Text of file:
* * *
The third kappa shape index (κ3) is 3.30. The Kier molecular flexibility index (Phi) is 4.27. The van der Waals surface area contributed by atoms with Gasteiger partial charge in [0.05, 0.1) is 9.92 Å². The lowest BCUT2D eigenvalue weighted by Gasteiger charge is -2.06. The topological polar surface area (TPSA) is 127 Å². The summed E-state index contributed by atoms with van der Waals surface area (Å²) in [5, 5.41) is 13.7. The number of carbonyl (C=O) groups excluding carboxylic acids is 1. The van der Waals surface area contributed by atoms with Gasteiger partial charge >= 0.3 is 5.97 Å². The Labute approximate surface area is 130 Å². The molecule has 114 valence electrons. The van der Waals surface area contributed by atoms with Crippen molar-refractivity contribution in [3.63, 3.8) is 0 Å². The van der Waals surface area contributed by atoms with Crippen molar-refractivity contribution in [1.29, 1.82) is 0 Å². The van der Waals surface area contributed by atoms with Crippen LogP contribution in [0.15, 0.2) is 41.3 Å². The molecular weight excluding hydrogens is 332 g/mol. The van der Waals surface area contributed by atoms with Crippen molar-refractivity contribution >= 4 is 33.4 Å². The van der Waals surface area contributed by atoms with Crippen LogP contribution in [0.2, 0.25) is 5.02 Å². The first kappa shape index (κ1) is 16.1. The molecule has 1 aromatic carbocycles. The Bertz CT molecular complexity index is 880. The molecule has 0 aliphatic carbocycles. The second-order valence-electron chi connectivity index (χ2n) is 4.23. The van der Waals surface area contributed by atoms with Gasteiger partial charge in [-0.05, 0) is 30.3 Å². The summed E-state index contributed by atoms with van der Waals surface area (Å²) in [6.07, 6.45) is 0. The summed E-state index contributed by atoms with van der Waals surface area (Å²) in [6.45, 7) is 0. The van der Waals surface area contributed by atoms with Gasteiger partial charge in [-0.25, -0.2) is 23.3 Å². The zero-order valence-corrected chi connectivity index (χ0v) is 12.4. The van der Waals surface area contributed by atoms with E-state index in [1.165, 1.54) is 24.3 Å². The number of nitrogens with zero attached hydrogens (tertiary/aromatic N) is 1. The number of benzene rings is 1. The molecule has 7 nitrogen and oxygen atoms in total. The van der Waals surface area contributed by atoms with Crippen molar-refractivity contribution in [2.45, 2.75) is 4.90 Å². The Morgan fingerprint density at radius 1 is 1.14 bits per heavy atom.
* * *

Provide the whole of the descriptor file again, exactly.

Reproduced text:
The third kappa shape index (κ3) is 3.30. The Kier molecular flexibility index (Phi) is 4.27. The van der Waals surface area contributed by atoms with Gasteiger partial charge in [0.05, 0.1) is 9.92 Å². The lowest BCUT2D eigenvalue weighted by Gasteiger charge is -2.06. The topological polar surface area (TPSA) is 127 Å². The summed E-state index contributed by atoms with van der Waals surface area (Å²) in [5, 5.41) is 13.7. The number of carbonyl (C=O) groups excluding carboxylic acids is 1. The van der Waals surface area contributed by atoms with Gasteiger partial charge >= 0.3 is 5.97 Å². The Labute approximate surface area is 130 Å². The molecule has 114 valence electrons. The van der Waals surface area contributed by atoms with Crippen molar-refractivity contribution in [3.63, 3.8) is 0 Å². The van der Waals surface area contributed by atoms with Crippen molar-refractivity contribution in [1.29, 1.82) is 0 Å². The van der Waals surface area contributed by atoms with Crippen LogP contribution in [0.15, 0.2) is 41.3 Å². The molecular weight excluding hydrogens is 332 g/mol. The van der Waals surface area contributed by atoms with Crippen molar-refractivity contribution >= 4 is 33.4 Å². The van der Waals surface area contributed by atoms with Crippen LogP contribution in [0.2, 0.25) is 5.02 Å². The first kappa shape index (κ1) is 16.1. The molecule has 1 aromatic carbocycles. The Bertz CT molecular complexity index is 880. The molecule has 0 aliphatic carbocycles. The second-order valence-electron chi connectivity index (χ2n) is 4.23. The van der Waals surface area contributed by atoms with Gasteiger partial charge in [-0.05, 0) is 30.3 Å². The summed E-state index contributed by atoms with van der Waals surface area (Å²) in [6.07, 6.45) is 0. The summed E-state index contributed by atoms with van der Waals surface area (Å²) in [6.45, 7) is 0. The van der Waals surface area contributed by atoms with Gasteiger partial charge in [-0.25, -0.2) is 23.3 Å². The zero-order valence-corrected chi connectivity index (χ0v) is 12.4. The van der Waals surface area contributed by atoms with E-state index in [1.165, 1.54) is 24.3 Å². The number of nitrogens with zero attached hydrogens (tertiary/aromatic N) is 1. The number of benzene rings is 1. The molecule has 7 nitrogen and oxygen atoms in total. The van der Waals surface area contributed by atoms with Crippen molar-refractivity contribution in [2.45, 2.75) is 4.90 Å². The Morgan fingerprint density at radius 1 is 1.14 bits per heavy atom.